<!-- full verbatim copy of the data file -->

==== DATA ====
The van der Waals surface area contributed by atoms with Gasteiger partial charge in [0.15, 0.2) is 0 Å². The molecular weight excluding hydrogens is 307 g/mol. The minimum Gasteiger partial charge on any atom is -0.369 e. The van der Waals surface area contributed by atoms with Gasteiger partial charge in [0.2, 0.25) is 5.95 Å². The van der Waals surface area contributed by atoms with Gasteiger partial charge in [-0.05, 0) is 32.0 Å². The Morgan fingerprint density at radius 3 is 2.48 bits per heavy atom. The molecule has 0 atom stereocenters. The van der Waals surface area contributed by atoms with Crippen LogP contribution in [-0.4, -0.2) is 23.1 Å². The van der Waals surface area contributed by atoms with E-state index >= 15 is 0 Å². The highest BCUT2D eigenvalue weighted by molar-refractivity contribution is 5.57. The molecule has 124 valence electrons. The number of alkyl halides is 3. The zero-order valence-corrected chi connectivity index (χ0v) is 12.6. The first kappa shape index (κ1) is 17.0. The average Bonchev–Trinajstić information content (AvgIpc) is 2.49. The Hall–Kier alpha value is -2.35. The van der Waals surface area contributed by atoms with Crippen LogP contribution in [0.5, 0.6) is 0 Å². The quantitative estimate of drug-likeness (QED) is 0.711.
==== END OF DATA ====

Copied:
The van der Waals surface area contributed by atoms with Gasteiger partial charge in [0.15, 0.2) is 0 Å². The molecular weight excluding hydrogens is 307 g/mol. The minimum Gasteiger partial charge on any atom is -0.369 e. The van der Waals surface area contributed by atoms with Gasteiger partial charge in [0.2, 0.25) is 5.95 Å². The van der Waals surface area contributed by atoms with Gasteiger partial charge in [-0.05, 0) is 32.0 Å². The Morgan fingerprint density at radius 3 is 2.48 bits per heavy atom. The molecule has 0 atom stereocenters. The van der Waals surface area contributed by atoms with Crippen LogP contribution in [-0.4, -0.2) is 23.1 Å². The van der Waals surface area contributed by atoms with E-state index >= 15 is 0 Å². The highest BCUT2D eigenvalue weighted by molar-refractivity contribution is 5.57. The molecule has 124 valence electrons. The number of alkyl halides is 3. The zero-order valence-corrected chi connectivity index (χ0v) is 12.6. The first kappa shape index (κ1) is 17.0. The average Bonchev–Trinajstić information content (AvgIpc) is 2.49. The Hall–Kier alpha value is -2.35. The van der Waals surface area contributed by atoms with Crippen LogP contribution in [0.5, 0.6) is 0 Å². The quantitative estimate of drug-likeness (QED) is 0.711.